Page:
The collapse of America’s financial markets continues apace, and today I discovered that Washington Mutual is gone. I could appreciate the trouble brought on by the loss of Lehman Brothers et al, but this one is particularly sad for me — not because it’s the largest bank failure in US history, but because I once banked with WaMu and loved that their ATMs said things like, “I’m sorry, it looks like I’m all out of money (it’s been a tough day).” Seriously, they said that. I guess they’re all saying that now.
My emotional connection to this faceless corporation went relatively unexplored for a long time, but recently I read the book Predictably Irrational by Dan Ariely. He’s very good at exploring the rational explanation for why we do irrational things, and one chapter of his book specifically deals with how we separate social norms from market norms. His first example is to describe what might happen if you were to offer your mother-in-law $100 for the lavish Thanksgiving dinner she just served. She’d probably be insulted, because you brought money into a relationship that had previously been solely familial.
Ariely goes on to describe how many corporations attempt to capitalize on social relationships with consumers, hoping that this will create more dedicated customers. The problem is that once they form those social bonds, like with ATMs that chat with you about their day, you feel much angrier or more disappointed when they let you down.
It reminds me of some of the feedback I get from Skeptics’ Guide to the Universe listeners. I’d guess that 99% is positive or neutral, and a lot of those emails involve people saying they like the show because it’s as if they’re hanging out with friends who happen to be discussing their favorite topics. That social connection, combined with the fact that the show is provided free of charge, might explain the 1% of emails that are negative.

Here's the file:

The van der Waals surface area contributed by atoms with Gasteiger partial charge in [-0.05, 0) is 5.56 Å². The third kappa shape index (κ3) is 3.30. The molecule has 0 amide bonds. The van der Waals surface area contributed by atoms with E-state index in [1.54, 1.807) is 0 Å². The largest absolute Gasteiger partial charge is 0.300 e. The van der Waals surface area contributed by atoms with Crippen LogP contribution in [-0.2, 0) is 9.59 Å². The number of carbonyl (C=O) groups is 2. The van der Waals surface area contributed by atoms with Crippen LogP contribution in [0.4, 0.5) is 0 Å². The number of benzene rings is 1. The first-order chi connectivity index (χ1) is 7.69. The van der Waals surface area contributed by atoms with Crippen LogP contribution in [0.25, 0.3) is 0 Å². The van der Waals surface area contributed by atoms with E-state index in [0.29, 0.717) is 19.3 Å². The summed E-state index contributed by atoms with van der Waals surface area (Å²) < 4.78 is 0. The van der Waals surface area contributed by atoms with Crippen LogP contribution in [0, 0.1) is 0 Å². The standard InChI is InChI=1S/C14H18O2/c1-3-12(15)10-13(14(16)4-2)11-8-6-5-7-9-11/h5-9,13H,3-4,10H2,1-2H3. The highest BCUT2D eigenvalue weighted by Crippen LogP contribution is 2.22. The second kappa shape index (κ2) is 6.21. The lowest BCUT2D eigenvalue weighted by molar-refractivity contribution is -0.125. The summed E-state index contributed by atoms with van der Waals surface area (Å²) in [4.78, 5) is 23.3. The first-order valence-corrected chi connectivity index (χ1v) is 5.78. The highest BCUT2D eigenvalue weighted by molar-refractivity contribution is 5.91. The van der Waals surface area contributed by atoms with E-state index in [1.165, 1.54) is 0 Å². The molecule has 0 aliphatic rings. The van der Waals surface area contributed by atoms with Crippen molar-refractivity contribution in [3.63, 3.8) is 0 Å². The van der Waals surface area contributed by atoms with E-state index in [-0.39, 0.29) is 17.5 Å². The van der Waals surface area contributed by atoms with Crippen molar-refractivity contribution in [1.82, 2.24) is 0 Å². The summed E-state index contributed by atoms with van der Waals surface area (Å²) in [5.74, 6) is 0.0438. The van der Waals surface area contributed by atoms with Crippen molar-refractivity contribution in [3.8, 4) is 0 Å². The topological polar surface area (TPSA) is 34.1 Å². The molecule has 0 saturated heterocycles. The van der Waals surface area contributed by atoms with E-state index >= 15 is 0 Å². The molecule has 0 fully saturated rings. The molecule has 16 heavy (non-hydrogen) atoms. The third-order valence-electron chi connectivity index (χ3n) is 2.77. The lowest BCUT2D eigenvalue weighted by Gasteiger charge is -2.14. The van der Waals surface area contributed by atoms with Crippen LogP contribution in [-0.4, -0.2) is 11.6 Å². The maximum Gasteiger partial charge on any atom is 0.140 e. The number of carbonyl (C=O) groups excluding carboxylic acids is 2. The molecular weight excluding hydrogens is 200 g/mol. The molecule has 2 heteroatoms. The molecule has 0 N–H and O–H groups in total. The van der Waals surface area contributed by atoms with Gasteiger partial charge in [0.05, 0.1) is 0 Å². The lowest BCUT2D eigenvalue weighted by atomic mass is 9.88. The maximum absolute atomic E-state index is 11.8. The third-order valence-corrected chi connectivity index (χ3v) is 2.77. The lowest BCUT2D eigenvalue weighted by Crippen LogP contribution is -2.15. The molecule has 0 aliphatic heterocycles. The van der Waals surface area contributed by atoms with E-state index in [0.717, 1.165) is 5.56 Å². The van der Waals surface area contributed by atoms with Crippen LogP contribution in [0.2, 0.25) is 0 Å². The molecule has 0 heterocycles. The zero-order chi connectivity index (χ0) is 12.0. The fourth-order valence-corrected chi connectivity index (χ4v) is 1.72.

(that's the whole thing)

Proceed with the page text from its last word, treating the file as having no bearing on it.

The negative emails don’t just offer corrections to things we might have said or suggestions for show improvements (I consider both those to be positive or neutral contributions). No, the negative emails are downright angry — angry that we’ve fallen for Republican rhetoric (9/11 conspiracy theorists), Democrat rhetoric (global warming deniers), or big Pharma (anti-vaccination proponents), or angry that we’ve made a comment that is misinterpreted as bigoted, which happened recently on the SGU Forum. Sometimes they’re just angry that we haven’t spent as much time on a particular topic they’re interested in, or angry that we’re having too much fun and being too snarky. Whatever the cause, the emails are usually just dripping with bile.
I used to occasionally respond to these volleys with the argument that we do the best we can for a show that we offer for absolutely free. The show takes hours of work each week, but we do it and ask nothing in return from our audience. The forum, where many over-the-top complaints and insults have been posted, is also provided for free. It took me awhile to realize that that argument just did not register at all.
After reading Predictably Irrational, I have a very interesting new what-if: what if ironically, providing these things for free is the cause of (or main contributor to) those complaints? Ariely’s research showed that market-driven relationships were much more quickly forged and broken, while social relationships took much longer to establish and had more complex roots. By building a social relationship with listeners, we are risking the harsh backlash associated with perceived violations of the social contract, like when a listener suddenly feels betrayed. Were our relationship to be purely financial, that listener would simply stop paying for the service and get on with his life, instead of getting fired up and blasting off some (possibly premature and misguided) insults.
All of which is just to say: we should totally start charging for the podcast. (Kidding!)
This post went longer than I thought when I started it, so COTW will go up later!